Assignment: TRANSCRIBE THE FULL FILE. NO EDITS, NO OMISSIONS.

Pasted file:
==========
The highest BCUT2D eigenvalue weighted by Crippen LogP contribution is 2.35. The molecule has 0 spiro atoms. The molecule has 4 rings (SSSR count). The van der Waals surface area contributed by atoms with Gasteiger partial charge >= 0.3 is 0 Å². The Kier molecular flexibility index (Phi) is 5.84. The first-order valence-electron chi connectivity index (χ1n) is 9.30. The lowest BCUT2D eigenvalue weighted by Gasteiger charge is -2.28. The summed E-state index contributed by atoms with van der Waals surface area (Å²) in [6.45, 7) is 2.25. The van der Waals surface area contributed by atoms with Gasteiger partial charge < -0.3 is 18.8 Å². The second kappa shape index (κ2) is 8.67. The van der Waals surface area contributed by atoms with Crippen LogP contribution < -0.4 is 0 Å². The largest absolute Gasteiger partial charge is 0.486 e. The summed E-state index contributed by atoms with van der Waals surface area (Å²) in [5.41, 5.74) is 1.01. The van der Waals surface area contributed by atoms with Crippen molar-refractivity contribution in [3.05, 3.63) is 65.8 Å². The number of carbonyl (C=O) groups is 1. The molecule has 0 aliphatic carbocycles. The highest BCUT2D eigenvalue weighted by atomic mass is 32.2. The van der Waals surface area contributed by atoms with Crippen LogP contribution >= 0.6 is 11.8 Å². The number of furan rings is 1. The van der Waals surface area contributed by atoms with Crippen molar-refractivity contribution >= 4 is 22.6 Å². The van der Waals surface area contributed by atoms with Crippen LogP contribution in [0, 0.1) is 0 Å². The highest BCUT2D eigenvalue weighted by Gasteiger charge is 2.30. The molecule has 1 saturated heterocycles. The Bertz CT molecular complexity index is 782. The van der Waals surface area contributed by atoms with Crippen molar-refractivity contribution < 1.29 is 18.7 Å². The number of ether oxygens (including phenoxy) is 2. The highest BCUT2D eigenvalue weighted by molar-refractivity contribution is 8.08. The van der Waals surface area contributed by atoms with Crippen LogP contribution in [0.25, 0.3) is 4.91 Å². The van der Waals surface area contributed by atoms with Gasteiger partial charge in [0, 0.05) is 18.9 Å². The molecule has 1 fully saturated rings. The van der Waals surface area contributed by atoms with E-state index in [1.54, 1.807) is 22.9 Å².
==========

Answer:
The highest BCUT2D eigenvalue weighted by Crippen LogP contribution is 2.35. The molecule has 0 spiro atoms. The molecule has 4 rings (SSSR count). The van der Waals surface area contributed by atoms with Gasteiger partial charge >= 0.3 is 0 Å². The Kier molecular flexibility index (Phi) is 5.84. The first-order valence-electron chi connectivity index (χ1n) is 9.30. The lowest BCUT2D eigenvalue weighted by Gasteiger charge is -2.28. The summed E-state index contributed by atoms with van der Waals surface area (Å²) in [6.45, 7) is 2.25. The van der Waals surface area contributed by atoms with Gasteiger partial charge < -0.3 is 18.8 Å². The second kappa shape index (κ2) is 8.67. The van der Waals surface area contributed by atoms with Crippen LogP contribution < -0.4 is 0 Å². The largest absolute Gasteiger partial charge is 0.486 e. The summed E-state index contributed by atoms with van der Waals surface area (Å²) in [5.41, 5.74) is 1.01. The van der Waals surface area contributed by atoms with Crippen molar-refractivity contribution in [3.05, 3.63) is 65.8 Å². The number of carbonyl (C=O) groups is 1. The molecule has 0 aliphatic carbocycles. The highest BCUT2D eigenvalue weighted by atomic mass is 32.2. The van der Waals surface area contributed by atoms with Crippen LogP contribution >= 0.6 is 11.8 Å². The number of furan rings is 1. The van der Waals surface area contributed by atoms with Crippen molar-refractivity contribution >= 4 is 22.6 Å². The van der Waals surface area contributed by atoms with Crippen LogP contribution in [0, 0.1) is 0 Å². The highest BCUT2D eigenvalue weighted by Gasteiger charge is 2.30. The molecule has 1 saturated heterocycles. The Bertz CT molecular complexity index is 782. The van der Waals surface area contributed by atoms with Crippen molar-refractivity contribution < 1.29 is 18.7 Å². The number of ether oxygens (including phenoxy) is 2. The highest BCUT2D eigenvalue weighted by molar-refractivity contribution is 8.08. The van der Waals surface area contributed by atoms with Crippen LogP contribution in [0.25, 0.3) is 4.91 Å². The van der Waals surface area contributed by atoms with Gasteiger partial charge in [0, 0.05) is 18.9 Å². The molecule has 1 fully saturated rings. The van der Waals surface area contributed by atoms with E-state index in [1.54, 1.807) is 22.9 Å².